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PostPosted: January 11th, 2004, 9:27 pm 
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Joined: December 31st, 2003, 10:31 pm
Posts: 63
The tenative title for my first book is also the title for a theatric production. According to my sources, the production ran for a short time back in '99, and was only staged in New York City.

My question is this: Can I still go with the planned title of my book even though it is also the title to a play? The subject matter of my book is nowhere near the plot for the play.

Thanks!


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 Post subject: probably
PostPosted: January 12th, 2004, 3:49 pm 
Yes, probably. The only reason that you might not be able to use the same title is if the screenwriter or production company trademarked it. This is highly unlikely, but not impossible. You can do a trademark search at http://www.uspto.gov/


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 Post subject: Titles & Copyrights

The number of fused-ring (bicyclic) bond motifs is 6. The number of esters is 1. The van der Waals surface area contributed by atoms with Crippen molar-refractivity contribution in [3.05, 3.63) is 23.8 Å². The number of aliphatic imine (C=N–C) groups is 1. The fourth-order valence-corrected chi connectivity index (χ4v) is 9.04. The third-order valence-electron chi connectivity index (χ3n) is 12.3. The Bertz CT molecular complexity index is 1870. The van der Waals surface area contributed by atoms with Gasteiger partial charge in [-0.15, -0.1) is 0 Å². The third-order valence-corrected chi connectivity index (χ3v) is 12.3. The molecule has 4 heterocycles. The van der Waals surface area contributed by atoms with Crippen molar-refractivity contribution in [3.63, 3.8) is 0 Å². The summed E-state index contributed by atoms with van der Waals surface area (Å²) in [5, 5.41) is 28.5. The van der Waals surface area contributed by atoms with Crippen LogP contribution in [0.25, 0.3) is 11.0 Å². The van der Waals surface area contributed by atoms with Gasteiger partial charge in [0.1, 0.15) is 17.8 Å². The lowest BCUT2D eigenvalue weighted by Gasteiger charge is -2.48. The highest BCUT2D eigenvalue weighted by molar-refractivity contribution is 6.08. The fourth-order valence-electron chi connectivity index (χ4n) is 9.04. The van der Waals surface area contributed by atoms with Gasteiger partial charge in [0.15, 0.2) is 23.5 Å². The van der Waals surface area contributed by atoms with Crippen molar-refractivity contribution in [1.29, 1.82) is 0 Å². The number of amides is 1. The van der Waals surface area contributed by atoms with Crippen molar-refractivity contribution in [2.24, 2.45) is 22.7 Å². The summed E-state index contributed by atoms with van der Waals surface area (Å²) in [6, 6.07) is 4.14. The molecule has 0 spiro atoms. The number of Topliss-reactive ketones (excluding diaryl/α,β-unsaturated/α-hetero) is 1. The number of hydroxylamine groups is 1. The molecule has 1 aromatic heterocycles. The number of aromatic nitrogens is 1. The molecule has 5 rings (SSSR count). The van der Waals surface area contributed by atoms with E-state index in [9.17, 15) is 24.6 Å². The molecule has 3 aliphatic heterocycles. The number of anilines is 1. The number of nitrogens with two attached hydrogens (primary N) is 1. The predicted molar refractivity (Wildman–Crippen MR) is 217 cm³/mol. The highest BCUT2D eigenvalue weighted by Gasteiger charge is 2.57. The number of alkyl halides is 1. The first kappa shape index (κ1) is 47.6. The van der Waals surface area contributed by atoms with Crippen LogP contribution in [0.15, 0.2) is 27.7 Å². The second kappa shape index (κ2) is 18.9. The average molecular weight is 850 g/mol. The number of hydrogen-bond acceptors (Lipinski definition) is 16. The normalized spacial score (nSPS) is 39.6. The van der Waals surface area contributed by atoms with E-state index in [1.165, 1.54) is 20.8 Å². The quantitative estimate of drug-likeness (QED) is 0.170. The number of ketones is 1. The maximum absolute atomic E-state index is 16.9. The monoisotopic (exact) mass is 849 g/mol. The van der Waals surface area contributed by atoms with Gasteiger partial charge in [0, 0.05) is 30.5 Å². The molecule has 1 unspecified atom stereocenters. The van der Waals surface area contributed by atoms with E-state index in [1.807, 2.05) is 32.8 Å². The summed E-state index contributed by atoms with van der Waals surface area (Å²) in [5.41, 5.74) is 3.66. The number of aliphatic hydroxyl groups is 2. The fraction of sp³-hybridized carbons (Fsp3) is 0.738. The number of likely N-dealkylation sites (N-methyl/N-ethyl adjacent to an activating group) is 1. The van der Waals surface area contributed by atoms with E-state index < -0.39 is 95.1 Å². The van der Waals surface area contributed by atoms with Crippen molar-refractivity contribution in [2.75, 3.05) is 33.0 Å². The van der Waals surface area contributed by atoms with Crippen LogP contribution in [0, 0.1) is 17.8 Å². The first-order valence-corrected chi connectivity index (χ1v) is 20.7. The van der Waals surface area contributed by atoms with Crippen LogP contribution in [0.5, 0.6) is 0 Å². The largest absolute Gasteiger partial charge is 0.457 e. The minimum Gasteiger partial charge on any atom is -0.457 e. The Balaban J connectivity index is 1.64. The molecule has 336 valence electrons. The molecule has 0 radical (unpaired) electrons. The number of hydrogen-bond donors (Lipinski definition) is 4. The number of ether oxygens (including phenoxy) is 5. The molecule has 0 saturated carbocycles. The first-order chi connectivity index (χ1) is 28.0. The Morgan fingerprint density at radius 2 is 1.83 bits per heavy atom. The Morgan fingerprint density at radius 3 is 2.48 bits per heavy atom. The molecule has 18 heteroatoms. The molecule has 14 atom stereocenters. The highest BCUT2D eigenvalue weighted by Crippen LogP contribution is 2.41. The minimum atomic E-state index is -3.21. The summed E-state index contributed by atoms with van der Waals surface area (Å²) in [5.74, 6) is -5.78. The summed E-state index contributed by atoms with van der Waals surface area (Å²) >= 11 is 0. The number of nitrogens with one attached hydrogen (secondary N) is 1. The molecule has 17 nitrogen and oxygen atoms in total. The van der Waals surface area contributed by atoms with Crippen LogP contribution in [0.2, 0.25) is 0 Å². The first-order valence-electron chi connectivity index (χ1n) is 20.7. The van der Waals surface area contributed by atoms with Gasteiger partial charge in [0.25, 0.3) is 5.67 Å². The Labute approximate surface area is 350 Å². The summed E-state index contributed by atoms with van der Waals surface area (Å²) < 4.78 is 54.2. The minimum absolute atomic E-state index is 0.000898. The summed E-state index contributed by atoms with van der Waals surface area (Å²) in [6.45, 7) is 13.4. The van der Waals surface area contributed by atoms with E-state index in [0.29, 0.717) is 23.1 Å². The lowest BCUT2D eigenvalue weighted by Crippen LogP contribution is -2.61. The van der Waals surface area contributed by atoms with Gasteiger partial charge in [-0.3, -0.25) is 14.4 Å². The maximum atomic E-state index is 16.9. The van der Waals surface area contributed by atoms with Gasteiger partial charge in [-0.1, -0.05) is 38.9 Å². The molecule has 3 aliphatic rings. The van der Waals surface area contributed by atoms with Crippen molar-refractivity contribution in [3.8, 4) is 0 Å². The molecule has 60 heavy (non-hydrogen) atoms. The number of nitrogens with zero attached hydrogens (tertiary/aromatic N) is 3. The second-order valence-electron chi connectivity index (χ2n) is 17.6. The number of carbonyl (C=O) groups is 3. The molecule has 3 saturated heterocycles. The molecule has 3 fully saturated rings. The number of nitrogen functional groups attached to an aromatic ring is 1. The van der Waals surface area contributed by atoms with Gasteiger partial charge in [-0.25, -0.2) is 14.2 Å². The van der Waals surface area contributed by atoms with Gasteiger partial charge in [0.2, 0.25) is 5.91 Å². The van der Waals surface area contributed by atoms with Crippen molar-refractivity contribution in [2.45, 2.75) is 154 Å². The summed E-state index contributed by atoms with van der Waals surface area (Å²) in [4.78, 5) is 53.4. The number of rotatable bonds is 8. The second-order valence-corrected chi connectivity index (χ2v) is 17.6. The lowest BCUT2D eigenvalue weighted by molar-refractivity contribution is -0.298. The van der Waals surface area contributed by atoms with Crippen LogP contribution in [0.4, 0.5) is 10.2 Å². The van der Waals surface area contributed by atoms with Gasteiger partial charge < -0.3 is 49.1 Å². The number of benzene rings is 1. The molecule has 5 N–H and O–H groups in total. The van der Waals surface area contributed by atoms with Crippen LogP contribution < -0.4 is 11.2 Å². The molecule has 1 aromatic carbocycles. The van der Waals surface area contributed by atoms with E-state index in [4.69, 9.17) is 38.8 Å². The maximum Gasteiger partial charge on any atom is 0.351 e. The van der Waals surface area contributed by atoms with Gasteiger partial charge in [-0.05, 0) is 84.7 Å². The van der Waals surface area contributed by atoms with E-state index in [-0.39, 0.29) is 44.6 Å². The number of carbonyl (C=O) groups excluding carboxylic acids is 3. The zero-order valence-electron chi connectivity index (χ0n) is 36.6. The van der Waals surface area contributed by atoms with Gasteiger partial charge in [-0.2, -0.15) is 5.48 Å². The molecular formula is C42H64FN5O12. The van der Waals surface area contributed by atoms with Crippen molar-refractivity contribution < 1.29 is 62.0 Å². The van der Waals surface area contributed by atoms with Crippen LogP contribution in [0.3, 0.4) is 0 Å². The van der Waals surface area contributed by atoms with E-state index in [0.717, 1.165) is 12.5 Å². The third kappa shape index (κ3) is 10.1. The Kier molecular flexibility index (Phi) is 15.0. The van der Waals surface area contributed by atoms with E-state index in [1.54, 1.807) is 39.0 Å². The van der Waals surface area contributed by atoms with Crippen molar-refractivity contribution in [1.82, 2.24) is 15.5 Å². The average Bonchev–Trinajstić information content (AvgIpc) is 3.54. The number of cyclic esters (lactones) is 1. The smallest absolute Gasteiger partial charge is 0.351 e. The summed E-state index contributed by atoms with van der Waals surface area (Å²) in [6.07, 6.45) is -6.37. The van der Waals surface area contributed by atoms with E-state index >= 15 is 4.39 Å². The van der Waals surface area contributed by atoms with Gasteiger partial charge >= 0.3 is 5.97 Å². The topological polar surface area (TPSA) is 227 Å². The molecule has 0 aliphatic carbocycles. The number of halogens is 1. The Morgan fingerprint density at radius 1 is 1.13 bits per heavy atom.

PostPosted: January 13th, 2004, 11:28 am 
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Joined: November 7th, 2003, 2:33 pm
Posts: 143
Location: Philadelphia Suburbs
Titles are generally considered too short for copyright. A title for one book (as opposed to an entire book series) is usually not covered by trademark. But title-confusion may be litigated as misleading advertising under the Lanham Act or by state unfair competition in some states.

According to the US Copyright site (http://www.copyright.gov/circs/circ34.html):

"NAMES, TITLES, AND SHORT PHRASES NOT PROTECTED BY COPYRIGHT

Names, titles, and short phrases or expressions are not subject to copyright protection. Even if a name, title, or short phrase is novel or distinctive or if it lends itself to a play on words, it cannot be protected by copyright. The Copyright Office cannot register claims to exclusive rights in brief combinations of words such as:

*Names of products or services
*Names of businesses, organizations, or groups (including the name of a group of performers)
*Names of pseudonyms of individuals (including pen name or stage name)
*Titles of works
*Catchwords, catchphrases, mottoes, slogans, or short advertising expressions
*Mere listings of ingredients, as in recipes, labels, or formulas. When a recipe or formula is accompanied by explanation or directions, the text directions may be copyrightable, but the recipe or formula itself remains uncopyrightable."

HTH,

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KARIN REX
www.karinrex.com


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